*nix and other Non-Object OS view of things:
Function computes radius of Circle
Function computes area of Circle
Function computes Circumference of Circle
Function to apply an associated color to a Circle, and the calling function has to retain that data, and manage it.
(The OS model has no concept of a circle itself.

NT or an Object Based OS
It has a Circle, and when queried the Circle knows about itself, it can inherently compute its radius, area, circumference, on the fly, etc.
The Circle can have color or another attributes added to it, and kept in the Object data structure if needed. So non-related pipes/streams/applications can ask the Circle what color it is, and it knows. Circle.Color = Red

This is why so little code has to change fundamentally in Windows NT when major changes are made in the OS and Kernel, as both old and new code can continue to work with the Circle, as there are no 'functional parameters' that change, and the old code can ask about what it needs to know about the Circle and the Circle provides the information.

And more impressively, new code can deal with the Circle and also deal with a new version of the Circle called a Sphere, that is now a 3 dimensional circle, and has new attributes like volume, mass, and other attributes like texture that can be applied to it, and it is able to manage this information and not only store, but give a real time computation about itself.

So the circle hasn't changed for old code, and doesn't break anything, and new code is dealing with a Sphere and works the same, with both old and new code sharing the Circle/Sphere even though one set of code has no idea what a Sphere is, and new code is not limited to only what Circle is.

This is the fundamentals of how Vista/Win7 added in a whole new WDDM replacing XPDM for video, yet XPDM was not removed. (The object nature of the OS allowed the OS to work with old driver model code or new driver model code, as the base objects it was dealing with provided the 'expected' interfaces for both models.)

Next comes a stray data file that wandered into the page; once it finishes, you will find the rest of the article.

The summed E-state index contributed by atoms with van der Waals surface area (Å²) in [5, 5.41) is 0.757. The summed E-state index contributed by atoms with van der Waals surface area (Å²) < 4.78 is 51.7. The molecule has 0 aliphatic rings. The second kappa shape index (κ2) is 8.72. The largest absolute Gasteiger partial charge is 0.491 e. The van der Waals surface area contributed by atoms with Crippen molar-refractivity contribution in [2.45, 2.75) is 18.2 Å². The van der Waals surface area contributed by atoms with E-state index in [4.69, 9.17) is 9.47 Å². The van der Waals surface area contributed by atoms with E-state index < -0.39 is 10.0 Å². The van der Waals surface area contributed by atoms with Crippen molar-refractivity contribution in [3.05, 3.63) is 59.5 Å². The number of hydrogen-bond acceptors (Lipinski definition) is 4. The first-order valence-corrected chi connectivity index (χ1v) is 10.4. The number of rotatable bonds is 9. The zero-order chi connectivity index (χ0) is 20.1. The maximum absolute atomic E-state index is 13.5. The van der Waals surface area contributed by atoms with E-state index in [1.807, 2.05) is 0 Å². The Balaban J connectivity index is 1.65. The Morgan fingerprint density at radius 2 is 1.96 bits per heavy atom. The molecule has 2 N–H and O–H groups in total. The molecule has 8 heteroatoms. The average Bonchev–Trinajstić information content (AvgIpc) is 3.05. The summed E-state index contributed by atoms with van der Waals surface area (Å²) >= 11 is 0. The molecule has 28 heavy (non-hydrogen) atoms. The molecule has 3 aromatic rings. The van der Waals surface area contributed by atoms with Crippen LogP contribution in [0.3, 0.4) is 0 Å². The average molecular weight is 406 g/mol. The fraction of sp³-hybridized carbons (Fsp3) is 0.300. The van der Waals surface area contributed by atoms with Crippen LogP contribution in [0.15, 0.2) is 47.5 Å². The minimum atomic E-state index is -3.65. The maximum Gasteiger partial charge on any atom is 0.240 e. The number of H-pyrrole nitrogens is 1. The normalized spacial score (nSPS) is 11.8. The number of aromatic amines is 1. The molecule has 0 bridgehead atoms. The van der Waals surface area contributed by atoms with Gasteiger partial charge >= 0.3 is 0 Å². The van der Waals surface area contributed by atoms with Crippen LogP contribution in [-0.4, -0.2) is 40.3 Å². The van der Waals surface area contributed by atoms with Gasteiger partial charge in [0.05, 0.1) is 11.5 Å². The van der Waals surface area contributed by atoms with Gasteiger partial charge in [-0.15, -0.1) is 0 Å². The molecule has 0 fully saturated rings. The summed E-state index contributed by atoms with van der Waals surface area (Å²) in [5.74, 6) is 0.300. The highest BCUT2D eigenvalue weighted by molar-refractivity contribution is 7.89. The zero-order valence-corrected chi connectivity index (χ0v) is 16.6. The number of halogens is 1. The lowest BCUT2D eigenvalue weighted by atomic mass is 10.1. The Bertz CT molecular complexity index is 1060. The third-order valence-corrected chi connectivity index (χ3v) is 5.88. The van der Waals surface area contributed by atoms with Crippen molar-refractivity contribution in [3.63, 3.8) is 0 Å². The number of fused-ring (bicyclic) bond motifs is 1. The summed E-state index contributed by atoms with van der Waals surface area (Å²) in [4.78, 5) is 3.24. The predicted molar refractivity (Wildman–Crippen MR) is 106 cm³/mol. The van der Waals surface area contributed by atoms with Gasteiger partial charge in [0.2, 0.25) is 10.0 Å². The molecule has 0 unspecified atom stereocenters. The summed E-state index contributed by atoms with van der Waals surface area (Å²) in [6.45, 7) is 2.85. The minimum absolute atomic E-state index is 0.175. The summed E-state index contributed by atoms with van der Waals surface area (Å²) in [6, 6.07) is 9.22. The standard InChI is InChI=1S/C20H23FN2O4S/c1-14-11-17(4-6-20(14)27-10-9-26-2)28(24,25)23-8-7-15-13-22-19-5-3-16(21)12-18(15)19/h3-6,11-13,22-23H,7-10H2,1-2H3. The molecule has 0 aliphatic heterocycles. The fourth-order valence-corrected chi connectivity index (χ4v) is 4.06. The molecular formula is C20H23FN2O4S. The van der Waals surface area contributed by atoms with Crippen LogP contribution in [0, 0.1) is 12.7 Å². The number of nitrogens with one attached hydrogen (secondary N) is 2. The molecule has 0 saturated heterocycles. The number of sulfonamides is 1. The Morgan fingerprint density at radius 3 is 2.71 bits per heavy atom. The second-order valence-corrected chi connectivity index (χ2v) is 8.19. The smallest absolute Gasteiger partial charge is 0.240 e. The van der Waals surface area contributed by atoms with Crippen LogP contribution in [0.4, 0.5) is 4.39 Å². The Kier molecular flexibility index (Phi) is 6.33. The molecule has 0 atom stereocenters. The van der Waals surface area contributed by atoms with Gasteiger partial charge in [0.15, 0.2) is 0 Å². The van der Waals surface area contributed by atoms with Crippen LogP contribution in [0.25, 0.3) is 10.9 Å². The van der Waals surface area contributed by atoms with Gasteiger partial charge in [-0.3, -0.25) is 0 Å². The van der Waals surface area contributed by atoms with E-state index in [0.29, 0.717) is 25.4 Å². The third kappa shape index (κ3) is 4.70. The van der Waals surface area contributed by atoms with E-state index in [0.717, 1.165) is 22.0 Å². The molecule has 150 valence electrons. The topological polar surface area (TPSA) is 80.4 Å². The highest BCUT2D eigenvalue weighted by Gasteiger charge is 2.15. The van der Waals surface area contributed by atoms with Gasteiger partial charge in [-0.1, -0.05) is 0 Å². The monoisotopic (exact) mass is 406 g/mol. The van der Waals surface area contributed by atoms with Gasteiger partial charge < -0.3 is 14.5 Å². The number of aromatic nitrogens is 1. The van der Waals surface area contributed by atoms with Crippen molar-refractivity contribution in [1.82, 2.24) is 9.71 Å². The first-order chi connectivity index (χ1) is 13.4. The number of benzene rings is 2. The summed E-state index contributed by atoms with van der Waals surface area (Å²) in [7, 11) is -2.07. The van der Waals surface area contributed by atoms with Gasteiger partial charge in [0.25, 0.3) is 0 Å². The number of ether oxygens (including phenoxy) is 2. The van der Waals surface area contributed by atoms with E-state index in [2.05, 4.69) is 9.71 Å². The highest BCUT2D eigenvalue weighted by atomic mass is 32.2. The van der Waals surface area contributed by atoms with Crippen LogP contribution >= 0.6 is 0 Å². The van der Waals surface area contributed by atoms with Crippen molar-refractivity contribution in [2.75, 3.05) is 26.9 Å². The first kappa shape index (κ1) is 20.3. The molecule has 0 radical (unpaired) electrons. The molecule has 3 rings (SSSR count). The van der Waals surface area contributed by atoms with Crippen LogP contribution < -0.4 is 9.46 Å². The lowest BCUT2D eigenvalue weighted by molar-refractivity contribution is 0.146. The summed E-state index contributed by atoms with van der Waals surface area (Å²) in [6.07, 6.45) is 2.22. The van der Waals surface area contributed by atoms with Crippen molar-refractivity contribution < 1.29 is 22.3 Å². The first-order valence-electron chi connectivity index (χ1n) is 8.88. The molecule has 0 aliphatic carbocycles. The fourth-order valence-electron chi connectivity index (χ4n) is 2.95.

It is the 'extensibility' and also helps the 'portability' aspect of NT and how and why it was designed 20 years ago.

Obviously NT doesn't depend on Circles and Spheres, but it uses this object model throughout the OS at the kernel level and layer after layer up throughout the OS.

This is what made a CLI hard for Windows NT to be comparable to *nix, because CLIs up until PowerShell were designed around non-object based models. This is why Powershell was and is impressive, as it is a CLI model that is the first Object Based CLI.

Anyone curious should go look up the creation of PowerShell and why it has respect even in geek circles that hate Microsoft. It has a lot to teach people about how NT works fundamentally, but also how dealing with object models at even low level aspects of an OS/Kernel can be highly beneficial.

thenetavenger said,

To these users DOS as a simple, Light, single tasking performance CLI interface. They didn't want more, or realize they could be doing more. (Even with WIndows 3.0, power users rejected it as a 'toy interface for idiots'; however, when they found out how well it multi-tasked DOS applications, it soon became a 'must have' product for power users and they 'overlooked' the GUI aspect.

People also forget that the CLI in Windows NT was lampooned for years compared to *nixes as it was not as functional of a CLI. When Microsoft created PowerShell, this all changed.

The problem with a CLI in Windows NT, was due to it object based nature, which did not work well with traditional parameters or generic I/O or pipes or other 'constructs' that are the key elements of a *nix based OS model.

When dealing directly with an Object Based OS model, parameter passing, string parsing, generic I/O compensation, and piping are all irrelevant and wasted time when the OS (NT) can speak and work directly with aware 'objects' that are far richer, but also extensible.

Anyone that doesn't have a background in Object design/modeling/programming, this may seem like a simple an obscure difference. So let me give a basic example.

*nix and other Non-Object OS view of things:
Function computes radius of Circle
Function computes area of Circle
Function computes Circumference of Circle
Function to apply an associated color to a Circle, and the calling function has to retain that data, and manage it.
(The OS model has no concept of a circle itself.

NT or an Object Based OS
It has a Circle, and when queried the Circle knows about itself, it can inherently compute its radius, area, circumference, on the fly, etc.
The Circle can have color or another attributes added to it, and kept in the Object data structure if needed. So non-related pipes/streams/applications can ask the Circle what color it is, and it knows. Circle.Color = Red